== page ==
Service Fabric Customer Profile: Societe Generale and Qarnot Computing

Authored by Stéphane Bonniez from Societe Generale; Grégoire Sirou, Nicolas Duran, and Erik Ferrand from Qarnot Computing; in conjunction with Eric Grenon from Microsoft.

This article is part of a series about customers who’ve worked closely with Microsoft on Service Fabric over the last year. We look at why they chose Service Fabric and take a closer look at the design of their application.

In this installment, we profile Societe Generale and Qarnot Computing, their grid computing application, and how they designed the architecture.

Societe Generale provides financial services to 31 million individuals and professionals worldwide, placing innovation and digital technology at the heart of its activities. Its corporate and investment banking business, SG CIB, offers global access to markets through solutions for equities, fixed income and currencies, commodities, and alternative investments. Their global markets platform is recognized for its worldwide leadership in equity derivatives, structured products, euro fixed income markets, and cross-asset solutions.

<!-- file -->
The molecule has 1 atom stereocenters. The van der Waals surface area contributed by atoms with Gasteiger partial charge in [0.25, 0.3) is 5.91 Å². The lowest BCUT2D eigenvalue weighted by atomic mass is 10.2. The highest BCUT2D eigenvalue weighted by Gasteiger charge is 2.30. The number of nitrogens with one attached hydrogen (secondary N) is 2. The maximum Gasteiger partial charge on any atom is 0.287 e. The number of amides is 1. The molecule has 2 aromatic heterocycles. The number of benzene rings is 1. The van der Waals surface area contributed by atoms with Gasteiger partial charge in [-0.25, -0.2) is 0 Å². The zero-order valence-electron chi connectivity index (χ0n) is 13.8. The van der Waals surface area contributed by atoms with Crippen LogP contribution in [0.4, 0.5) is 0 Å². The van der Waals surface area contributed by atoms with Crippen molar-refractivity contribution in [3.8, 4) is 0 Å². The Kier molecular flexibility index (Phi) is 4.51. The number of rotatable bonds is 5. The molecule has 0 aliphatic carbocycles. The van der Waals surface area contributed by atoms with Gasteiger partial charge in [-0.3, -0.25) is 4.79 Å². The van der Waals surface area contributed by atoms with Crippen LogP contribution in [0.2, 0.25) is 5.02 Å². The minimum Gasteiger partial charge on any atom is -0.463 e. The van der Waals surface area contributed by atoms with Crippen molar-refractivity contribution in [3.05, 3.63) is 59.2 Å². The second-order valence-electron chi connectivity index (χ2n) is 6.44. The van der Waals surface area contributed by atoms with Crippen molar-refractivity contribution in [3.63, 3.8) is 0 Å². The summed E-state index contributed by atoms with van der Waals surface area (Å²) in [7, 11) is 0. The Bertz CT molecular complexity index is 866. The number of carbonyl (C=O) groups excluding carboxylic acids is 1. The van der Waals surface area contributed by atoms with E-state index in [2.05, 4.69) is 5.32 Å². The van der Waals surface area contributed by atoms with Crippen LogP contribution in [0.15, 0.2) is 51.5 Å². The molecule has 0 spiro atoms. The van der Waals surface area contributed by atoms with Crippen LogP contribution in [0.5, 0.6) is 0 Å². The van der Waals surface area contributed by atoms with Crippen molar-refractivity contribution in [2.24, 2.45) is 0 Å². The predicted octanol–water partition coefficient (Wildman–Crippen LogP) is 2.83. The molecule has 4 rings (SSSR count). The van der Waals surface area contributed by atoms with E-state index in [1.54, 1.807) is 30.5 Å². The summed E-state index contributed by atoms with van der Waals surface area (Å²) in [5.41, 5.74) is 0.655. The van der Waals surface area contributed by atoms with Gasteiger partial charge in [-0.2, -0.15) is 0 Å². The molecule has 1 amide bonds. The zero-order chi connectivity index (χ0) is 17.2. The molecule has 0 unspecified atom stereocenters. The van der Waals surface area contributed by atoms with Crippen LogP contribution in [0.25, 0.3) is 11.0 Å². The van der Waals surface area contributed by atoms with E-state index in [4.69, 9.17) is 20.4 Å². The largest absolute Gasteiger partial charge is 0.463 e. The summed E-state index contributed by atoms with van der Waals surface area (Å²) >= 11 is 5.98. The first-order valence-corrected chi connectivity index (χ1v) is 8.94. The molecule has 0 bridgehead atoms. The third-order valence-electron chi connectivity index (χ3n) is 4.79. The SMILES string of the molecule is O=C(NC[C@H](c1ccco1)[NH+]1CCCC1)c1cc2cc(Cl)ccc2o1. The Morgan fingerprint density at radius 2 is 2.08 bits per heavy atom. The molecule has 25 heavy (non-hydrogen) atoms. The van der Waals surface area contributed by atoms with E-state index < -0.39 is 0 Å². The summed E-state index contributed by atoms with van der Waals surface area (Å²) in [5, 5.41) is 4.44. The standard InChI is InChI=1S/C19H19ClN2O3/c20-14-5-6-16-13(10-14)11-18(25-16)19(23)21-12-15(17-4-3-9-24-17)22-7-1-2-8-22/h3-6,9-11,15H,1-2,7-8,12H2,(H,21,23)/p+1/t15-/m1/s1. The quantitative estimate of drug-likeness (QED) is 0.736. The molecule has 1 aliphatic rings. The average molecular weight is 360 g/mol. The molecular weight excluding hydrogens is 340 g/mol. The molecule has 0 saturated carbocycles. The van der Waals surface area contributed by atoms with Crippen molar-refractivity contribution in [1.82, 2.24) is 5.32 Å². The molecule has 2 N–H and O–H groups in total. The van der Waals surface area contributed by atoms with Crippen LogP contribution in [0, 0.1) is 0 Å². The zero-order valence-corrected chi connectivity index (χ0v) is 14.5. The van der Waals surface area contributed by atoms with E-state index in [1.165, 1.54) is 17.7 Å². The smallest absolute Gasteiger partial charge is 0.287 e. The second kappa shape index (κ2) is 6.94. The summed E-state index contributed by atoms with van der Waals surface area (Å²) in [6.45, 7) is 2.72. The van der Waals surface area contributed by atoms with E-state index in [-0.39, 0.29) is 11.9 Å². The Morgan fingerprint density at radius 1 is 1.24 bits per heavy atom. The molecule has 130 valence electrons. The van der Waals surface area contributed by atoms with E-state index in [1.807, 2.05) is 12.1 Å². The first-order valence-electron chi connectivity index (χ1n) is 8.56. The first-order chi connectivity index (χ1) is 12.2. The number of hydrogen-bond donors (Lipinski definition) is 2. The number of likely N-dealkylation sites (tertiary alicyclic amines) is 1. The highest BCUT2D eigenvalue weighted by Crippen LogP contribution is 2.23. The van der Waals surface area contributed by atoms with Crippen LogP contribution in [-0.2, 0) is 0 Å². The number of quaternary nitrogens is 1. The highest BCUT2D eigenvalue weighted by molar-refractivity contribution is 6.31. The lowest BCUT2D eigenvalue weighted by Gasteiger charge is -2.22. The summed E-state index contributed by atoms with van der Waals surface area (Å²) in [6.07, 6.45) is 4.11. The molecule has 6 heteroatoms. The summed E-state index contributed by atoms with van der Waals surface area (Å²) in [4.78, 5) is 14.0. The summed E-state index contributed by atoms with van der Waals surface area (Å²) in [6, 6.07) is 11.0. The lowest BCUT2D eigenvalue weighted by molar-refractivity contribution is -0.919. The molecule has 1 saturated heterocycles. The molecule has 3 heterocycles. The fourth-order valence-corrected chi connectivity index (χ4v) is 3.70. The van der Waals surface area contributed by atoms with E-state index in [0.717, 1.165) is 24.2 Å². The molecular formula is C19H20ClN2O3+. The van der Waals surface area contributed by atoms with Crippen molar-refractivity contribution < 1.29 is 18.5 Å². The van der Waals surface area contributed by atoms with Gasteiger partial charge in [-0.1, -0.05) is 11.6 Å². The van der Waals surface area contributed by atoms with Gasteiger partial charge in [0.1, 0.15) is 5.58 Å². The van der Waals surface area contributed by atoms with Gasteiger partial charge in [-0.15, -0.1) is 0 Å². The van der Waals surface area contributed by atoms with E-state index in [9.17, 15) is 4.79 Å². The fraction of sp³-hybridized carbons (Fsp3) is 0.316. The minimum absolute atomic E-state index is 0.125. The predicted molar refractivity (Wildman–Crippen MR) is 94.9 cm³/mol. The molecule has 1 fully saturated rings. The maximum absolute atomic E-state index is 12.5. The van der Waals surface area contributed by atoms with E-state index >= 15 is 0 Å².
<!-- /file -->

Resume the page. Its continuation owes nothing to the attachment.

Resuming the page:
Societe Generale partnered with Qarnot Computing, and the Microsoft Azure team to build a new financial simulation platform. Market activities require complex financial simulations that run on large-scale grid computing infrastructures. The new platform is flexible, scalable, environmentally responsible, and designed to support the growth of Societe Generale’s business in a rapidly changing economy.

Founded in Paris in 2010, Qarnot Computing is a pioneer in distributed cloud and smart-building technologies. They invented an innovative computing heater, the first of its kind, that uses the heat generated by the CPUs to heat buildings for free. Since 2014, more than 100 French homes, schools, hotels, and offices are heated with Qarnot Q.rads heaters. Their ingenuity has garnered several awards, including the 2015 Cloud Innovation World Cup Award.

Qarnot provides cloud computing through a distributed infrastructure where computing power is no longer deployed in concentrated datacenters but spread throughout the city in the form of heaters and boilers. Their remote cloud computing powers private and public companies, including major banks, 3D animation studios, and research labs. But when Societe Generale contacted Qarnot with their game-changing request for more compute power, Qarnot needed help from another cloud provider.

A financial simulation platform